pf339's picture

Lichen (j) (i)

Observed: 5th December 2011 By: pf339
S159 Neighbourhood Nature - course complete
pf339’s reputation in Fungi and Lichenspf339’s reputation in Fungi and Lichenspf339’s reputation in Fungi and Lichenspf339’s reputation in Fungi and Lichens
Lichen (j) (i)
Lichen (j) (ii)

Foliose/fruticose lichen. Flat branched lobes. Green top surface, white bottom surface. Growing on trunk of deciduous tree. (Possibly Evernia prunastri which appears in different keys described as fruticose and foliose. I wonder if its structure is on the borderline or if there are two forms with structural differences.)


Caution: Do NOT use iSpot to identify fungi to eat!

Some fungi are very poisonous so a mistaken ID could have serious consequences.

Species interactions

No interactions present.


Brian Cambridgeshire's picture

And the others in picture 1..

I agree with Evernia prunastri (the diagnostic feature is, it's white underneath, contrasting with the grey or greenish above, unlike the otherwise-similar Ramalina species).

At the top of your picture, the olive-brown leafy lichen is Melanelixia (formerly Parmelia) fuliginosa subsp. glabratula, and the greyish leafy one to the top left is Parmelia sp., probably sulcata. The small yellow lichens are Xanthoria sp., the largest one at the right is probably X. parietina.

pf339's picture

Other lichens in picture 1

Thank you for help with identification and especially for identifying the other lichens in picture 1. I'm seeing one lichen that catches my attention and missing lots of others! Very grateful for your comment which will help make me look more carefully.

AlanS's picture

Foliose/fruticose (& Melanelixia ID)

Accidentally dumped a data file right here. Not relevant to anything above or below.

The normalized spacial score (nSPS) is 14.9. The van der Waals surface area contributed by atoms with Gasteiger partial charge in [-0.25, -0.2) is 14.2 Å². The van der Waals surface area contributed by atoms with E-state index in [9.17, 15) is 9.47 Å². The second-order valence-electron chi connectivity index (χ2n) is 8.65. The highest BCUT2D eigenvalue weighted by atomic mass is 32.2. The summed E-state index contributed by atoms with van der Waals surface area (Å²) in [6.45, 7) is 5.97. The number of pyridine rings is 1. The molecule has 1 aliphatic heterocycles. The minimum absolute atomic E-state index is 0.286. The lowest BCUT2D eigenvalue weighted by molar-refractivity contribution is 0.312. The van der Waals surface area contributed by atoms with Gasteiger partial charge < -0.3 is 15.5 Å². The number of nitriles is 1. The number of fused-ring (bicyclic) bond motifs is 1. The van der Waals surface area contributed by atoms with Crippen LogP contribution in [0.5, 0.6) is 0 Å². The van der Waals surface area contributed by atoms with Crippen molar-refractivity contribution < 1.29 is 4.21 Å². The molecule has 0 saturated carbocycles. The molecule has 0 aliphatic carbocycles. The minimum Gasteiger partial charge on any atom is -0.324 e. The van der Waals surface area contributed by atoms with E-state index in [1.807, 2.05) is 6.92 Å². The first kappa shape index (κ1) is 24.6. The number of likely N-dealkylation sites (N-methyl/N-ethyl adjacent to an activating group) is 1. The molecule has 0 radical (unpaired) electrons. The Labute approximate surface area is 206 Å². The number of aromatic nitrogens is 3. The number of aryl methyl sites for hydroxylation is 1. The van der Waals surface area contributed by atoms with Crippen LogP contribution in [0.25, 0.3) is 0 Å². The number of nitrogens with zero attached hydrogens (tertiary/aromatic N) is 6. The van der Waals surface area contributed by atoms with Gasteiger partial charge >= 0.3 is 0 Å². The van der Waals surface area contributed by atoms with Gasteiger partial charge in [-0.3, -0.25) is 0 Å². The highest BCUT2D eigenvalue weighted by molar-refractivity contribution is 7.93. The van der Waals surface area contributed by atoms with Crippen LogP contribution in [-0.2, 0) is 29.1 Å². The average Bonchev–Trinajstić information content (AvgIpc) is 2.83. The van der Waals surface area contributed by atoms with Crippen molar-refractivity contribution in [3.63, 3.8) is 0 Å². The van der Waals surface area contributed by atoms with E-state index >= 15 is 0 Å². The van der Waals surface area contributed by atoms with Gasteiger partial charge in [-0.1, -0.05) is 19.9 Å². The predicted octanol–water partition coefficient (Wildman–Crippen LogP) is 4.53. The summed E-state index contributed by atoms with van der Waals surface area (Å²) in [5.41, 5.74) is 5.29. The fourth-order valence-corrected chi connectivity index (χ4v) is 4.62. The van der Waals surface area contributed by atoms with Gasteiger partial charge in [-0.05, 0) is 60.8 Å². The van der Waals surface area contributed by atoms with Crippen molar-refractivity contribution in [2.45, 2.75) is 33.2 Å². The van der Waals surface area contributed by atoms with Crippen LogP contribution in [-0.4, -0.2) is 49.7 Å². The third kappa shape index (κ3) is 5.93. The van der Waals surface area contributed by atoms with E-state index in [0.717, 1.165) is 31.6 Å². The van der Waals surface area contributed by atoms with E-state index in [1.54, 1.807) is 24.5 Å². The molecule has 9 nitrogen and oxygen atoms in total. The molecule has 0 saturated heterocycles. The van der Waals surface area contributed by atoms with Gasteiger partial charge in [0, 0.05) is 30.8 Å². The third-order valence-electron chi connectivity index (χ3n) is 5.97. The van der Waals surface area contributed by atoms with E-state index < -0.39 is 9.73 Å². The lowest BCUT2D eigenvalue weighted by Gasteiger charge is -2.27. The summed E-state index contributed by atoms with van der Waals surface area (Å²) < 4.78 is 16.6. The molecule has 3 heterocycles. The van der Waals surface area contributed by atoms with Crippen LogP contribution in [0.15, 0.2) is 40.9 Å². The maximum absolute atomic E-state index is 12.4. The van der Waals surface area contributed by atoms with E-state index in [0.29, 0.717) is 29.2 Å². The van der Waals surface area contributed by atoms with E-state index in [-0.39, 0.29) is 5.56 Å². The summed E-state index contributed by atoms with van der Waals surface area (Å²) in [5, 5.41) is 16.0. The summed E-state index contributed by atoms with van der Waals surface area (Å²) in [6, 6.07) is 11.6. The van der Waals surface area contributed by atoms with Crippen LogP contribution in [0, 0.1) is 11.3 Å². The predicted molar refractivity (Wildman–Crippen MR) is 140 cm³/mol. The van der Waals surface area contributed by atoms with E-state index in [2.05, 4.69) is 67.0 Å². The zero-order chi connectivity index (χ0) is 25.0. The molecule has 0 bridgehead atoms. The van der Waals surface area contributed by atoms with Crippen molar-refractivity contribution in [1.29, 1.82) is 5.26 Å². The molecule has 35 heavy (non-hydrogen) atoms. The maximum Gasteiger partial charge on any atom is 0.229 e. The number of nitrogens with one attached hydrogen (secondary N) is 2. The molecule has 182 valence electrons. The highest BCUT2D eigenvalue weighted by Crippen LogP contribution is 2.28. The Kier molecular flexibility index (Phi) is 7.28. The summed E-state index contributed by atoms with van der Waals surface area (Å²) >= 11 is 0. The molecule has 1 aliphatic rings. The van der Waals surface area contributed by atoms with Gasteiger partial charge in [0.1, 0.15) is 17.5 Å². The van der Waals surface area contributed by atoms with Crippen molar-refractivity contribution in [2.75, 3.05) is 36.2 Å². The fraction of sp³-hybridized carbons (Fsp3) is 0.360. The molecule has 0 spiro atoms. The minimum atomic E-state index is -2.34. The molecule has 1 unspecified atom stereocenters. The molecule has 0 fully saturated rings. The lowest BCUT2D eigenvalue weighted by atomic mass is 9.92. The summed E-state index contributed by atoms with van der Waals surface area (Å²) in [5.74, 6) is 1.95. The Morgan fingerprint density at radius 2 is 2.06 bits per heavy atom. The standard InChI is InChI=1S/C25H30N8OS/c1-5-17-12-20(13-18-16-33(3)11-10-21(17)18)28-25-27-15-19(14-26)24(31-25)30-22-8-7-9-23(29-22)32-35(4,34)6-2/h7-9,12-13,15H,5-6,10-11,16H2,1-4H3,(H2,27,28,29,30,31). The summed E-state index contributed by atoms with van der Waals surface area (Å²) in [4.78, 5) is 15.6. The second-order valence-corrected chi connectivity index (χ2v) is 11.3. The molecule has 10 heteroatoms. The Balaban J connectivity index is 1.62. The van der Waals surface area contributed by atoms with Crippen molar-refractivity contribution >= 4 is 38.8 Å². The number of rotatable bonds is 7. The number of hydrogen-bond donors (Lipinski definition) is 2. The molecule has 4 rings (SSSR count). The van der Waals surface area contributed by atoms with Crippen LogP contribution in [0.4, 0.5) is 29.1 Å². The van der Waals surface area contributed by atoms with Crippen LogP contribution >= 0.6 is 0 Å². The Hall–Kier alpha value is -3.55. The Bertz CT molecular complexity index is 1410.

Evernia is a foliose lichen that happens to have narrow lobes that stand away from the substrate. The key character is that it has separate and distinct upper and lower cortexes (cortices?), i.e. the green-grey upper skin and the white lower skin. So structurally it is like other foliose species even though it is often but wrongly described as fruticose.

Ramalina species have a single cortex all round, but the branches are flattened and so look like the lobes of a foliose species.

Incidentally, I agree with Brian's other IDs except the Melanelixia. One has to look at the isidia to be sure, and they are too small to be visible in the photograph, but on lobe shape and less glossy appearance I feel reasonably sure the Melanelixia in the photograph is M. subaurifera, not M. glabratula (which has recently been declared, on DNA work, to be a separate species from M. fuliginosa, and rightly so).

pf339's picture


Thank you for the helpful information and for your help in identifying the other lichens I have been posting on iSpot recently. It's encouraging to have an identification confirmed and helpful to have indicated the details I've missed or not recognised.
Background to my wondering about foliose/fruticose identity:
Last week I purchased some field guides from the Field Studies Council. In their 'Guide to common urban lichens 1 (on trees and wood)' Evernia prunastri is number 4 and classified in the foliose section and foliose list. In their 'Key to lichens on twigs' Evernia prunastri is number 47 and classified in the fruticose section and fruticose list.

AlanS's picture


Although Evernia prunastri is structurally foliose, it is easily taken to be fruticose, so it is undoubtedly helpful to include it in a fruticose key.